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Recognition and Response Further Parenting and Substance Misuse P8 1.

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Presentation on theme: "Recognition and Response Further Parenting and Substance Misuse P8 1."— Presentation transcript:

1 Recognition and Response Further Parenting and Substance Misuse P8 1

2 Learning Outcomes 2 To identify concerns about parenting capacity that may contribute to neglect.

3 Prevalence of problem drug misuse Research carried out as part of the ACMD ‘Hidden Harm’ (2003) estimated: 200,000-300,000 children of problem drug users in England and Wales. This represents 2-3% of children less than 16 years and is likely to be an underestimate of the true figure. 3

4 The Cabinet Office Strategy Unit (2004) estimated: Between 780,000 and 1.3 million children are affected by parental alcohol problems. However again likely to be an underestimate because of stigma and secrecy. (Harwin, Madge and Heath 2009) 4 Prevalence of problem drug misuse

5 Particular risk factors associated with substance misuse and neglect:  Parenting alone.  Being a young mother.  Having children aged under 3.  Having more than one child.  Mother’s psychological state.  Parental use of class A drugs.  Domestic violence.  Deprived socio-economic circumstances. 5

6 Impact of parental substance misuse “In the presence of a drunk or drugged parent, the child feels emotionally abandoned and frightened..” “heavy use of alcohol and drugs distort, disrupt and disturb parent-child relationships..” (Howe 2005, p184) “Substance misuse will have an impact on the individual adult, which may have an impact on their parenting capacity, which in turn might affect the development of the individual child.” (Murphy and Harbin 2003, p355) 6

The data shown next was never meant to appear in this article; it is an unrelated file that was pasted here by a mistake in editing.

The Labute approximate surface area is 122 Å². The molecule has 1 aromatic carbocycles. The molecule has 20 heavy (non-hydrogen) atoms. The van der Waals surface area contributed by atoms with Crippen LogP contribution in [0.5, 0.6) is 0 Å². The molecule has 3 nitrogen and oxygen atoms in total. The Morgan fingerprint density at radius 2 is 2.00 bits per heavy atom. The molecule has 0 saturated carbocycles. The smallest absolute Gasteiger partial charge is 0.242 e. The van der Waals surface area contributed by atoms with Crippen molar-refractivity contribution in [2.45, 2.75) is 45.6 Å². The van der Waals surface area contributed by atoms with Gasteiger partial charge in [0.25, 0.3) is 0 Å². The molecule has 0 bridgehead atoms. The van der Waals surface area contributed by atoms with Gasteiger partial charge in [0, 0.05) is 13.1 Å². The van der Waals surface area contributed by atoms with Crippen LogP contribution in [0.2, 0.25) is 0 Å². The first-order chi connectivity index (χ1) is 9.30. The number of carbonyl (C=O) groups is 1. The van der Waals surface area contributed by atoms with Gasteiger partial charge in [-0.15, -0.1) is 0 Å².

7 7 Secrecy and denial of parental substance misuse:  Parents believed that secrecy shielded child from impact of disclosure.  Parents protected themselves from child’s gaze, anger, disappointment and disapproval.  Parenting style closed.  Divisions in family based on who does/does not know.  Lack of trust prompts fluctuating emotional relationships with children.  Many parents did not know whether and how to discuss issues with their children. (Hogan 2003; Taylor, Toner, Templeton and Velleman 2008)

8  One third of drug users are female.  Virtually all are in the reproductive range. (Hepburn 2003)  In England, mean weekly alcohol consumption by children who drink has increased substantially since 1990, for both boys and girls:  11 to 15 year-old boys weekly units increased from 5.7 in 1990 to 16.0 in 2008 for boys.  11 to 15 year-old girls weekly units increased from 4.7 in 1990 to 13.1 in 2008 for girls. (Fuller 2009; Figure 1) 8

9 Impact of technology  Process of pre-natal development clearer.  Fathers more aware of pre-natal developmental process.  Greater awareness of impact on development of the foetus of drugs and alcohol. Pregnancy 9

10 10 The impact of alcohol and drugs on the developing foetus:  Drug and alcohol exposed babies are often born premature with a lower birth weight and a lower head circumference than other matched control babies.  Drug and alcohol exposed babies are often born suffering symptoms of withdrawal from drugs and alcohol used by the mother during pregnancy. Pregnancy

11 11 The impact of alcohol and drugs on the developing foetus:  Physical and neurological damage to the child before birth, this may be especially the case where violence is associated with the mother’s use of drugs or alcohol.  Greatly increases the risk of death to a baby before or shortly after birth, and sudden infant death syndrome (also known as ‘cot death’). Pregnancy